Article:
Whenever plastics are dumped in landfills, the hazardous chemicals present in them seep underground when it rains. The leaching chemicals and toxic elements infiltrate into the aquifers and water table, indirectly affecting groundwater quality. Eventually, it thwarts the efforts of water conservation around the world since it endangers the sustainability of the waters.
Interference With the Food Chain
Planktons, molluscs, worms, fishes, insects, and amphibians are all affected by plastic pollution. These organisms at one point or another take-up or swallow the toxic chemicals from the plastics. When the smaller animals are intoxicated by ingesting plastic, they are passed on to the larger animals disrupting the interrelated connections within the food chain. Furthermore, the process climbs even higher in the food chain, and humans eat the fish or seafood that has been contaminated by plastic toxic chemicals. Studies determine that the chemicals affect the biological and reproduction process resulting in reduced numbers of offspring thus disrupting the food chains.
Implications For Human Health
Plastics are made up of a variety of toxic chemicals. As such, its uses and exposure are associated with a number of human health concerns. Chemicals leached from the plastics contain compounds like polybrominated diphenyl ether (PBDE), bisphenol A (BPA), and phthalates. These chemicals have been established to upset the endocrine system and thyroid hormones and can be very destructive to women of reproductive age and young children.
Implications For Animals
Plastic wastes have been mistaken for food by numerous animals, mainly marine wildlife. Large quantities of plastics have been found in the stomachs of many dead animals. When the plastics are ingested, they upset or fill up the digestive systems of the animals thus contributing to their death due to blockage or starvation. Marine animals can also be trapped in plastic waste where they are exposed to predators or starve to death. The plastics may also contain toxic chemicals which can harm the animal’s vital organs or biological functions. Cumulatively, plastic wastes have profoundly affected animals in aquatic, marine, and terrestrial ecosystems.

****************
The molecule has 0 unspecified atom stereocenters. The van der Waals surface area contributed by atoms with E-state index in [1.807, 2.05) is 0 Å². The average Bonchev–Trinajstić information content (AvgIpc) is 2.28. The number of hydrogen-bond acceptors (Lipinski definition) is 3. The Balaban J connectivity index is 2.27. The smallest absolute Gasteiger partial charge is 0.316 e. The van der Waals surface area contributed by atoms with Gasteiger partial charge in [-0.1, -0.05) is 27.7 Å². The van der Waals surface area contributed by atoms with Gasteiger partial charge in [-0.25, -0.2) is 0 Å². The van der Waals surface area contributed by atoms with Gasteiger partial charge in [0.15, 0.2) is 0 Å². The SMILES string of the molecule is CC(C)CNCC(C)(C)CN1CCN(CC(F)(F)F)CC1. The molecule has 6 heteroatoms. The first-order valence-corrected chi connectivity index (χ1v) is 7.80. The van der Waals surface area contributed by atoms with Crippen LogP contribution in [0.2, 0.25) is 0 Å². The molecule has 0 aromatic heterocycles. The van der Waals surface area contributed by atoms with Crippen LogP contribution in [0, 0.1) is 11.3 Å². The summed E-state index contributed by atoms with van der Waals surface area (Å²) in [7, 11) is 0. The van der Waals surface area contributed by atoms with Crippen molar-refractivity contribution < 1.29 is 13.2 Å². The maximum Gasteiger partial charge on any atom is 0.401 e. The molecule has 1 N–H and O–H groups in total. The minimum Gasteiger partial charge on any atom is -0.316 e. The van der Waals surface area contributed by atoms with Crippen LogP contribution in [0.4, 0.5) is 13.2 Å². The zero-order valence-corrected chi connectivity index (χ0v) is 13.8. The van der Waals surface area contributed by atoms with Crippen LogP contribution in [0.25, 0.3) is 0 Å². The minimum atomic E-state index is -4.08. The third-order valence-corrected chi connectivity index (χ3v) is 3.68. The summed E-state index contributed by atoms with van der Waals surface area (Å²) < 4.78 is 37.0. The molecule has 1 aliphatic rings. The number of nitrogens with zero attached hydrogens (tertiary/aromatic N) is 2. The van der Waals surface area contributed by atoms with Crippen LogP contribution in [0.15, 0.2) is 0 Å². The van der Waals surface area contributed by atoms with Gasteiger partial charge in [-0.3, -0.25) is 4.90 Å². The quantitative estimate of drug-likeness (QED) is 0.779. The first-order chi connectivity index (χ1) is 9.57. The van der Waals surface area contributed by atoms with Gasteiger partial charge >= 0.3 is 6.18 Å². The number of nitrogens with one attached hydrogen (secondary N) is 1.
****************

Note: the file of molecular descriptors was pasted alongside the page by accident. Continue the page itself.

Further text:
Most plastics last forever
In 1992, a shipping container filled with 28,000 “rubber” duckies was lost after it fell into the sea somewhere between Hong Kong and the United States. Even today, those plastic bath toys still wash ashore from time to time, even in totally different oceans as far away as the eastern seaboard of the United States, as well as the coasts of Britain and Ireland. This surprisingly teaches us about ocean currents and about the astonishing indestructibility of plastics in marine environments. These plastics survive even the harshest conditions, such as floating around in a marine environment under blistering, unrelenting sunshine or frozen in Arctic ice for years before finally floating away and landing on some faraway shore. For this reason, plastics will probably outlast humanity itself. Final word is that the plastics are apparently immortal. There are many such freaking incidents and one such which pricks our marrow is the unaltered stomach contents of a dead albatross chick on Midway Atoll National Wildlife Refuge in the Pacific in September 2009 which included plastic marine debris fed to the chick by its parents. Watch this video of a sea turtle which would surely upset you and as an individual try to curb the usage of plastics as much as possible, click here to watch the sea turtle video.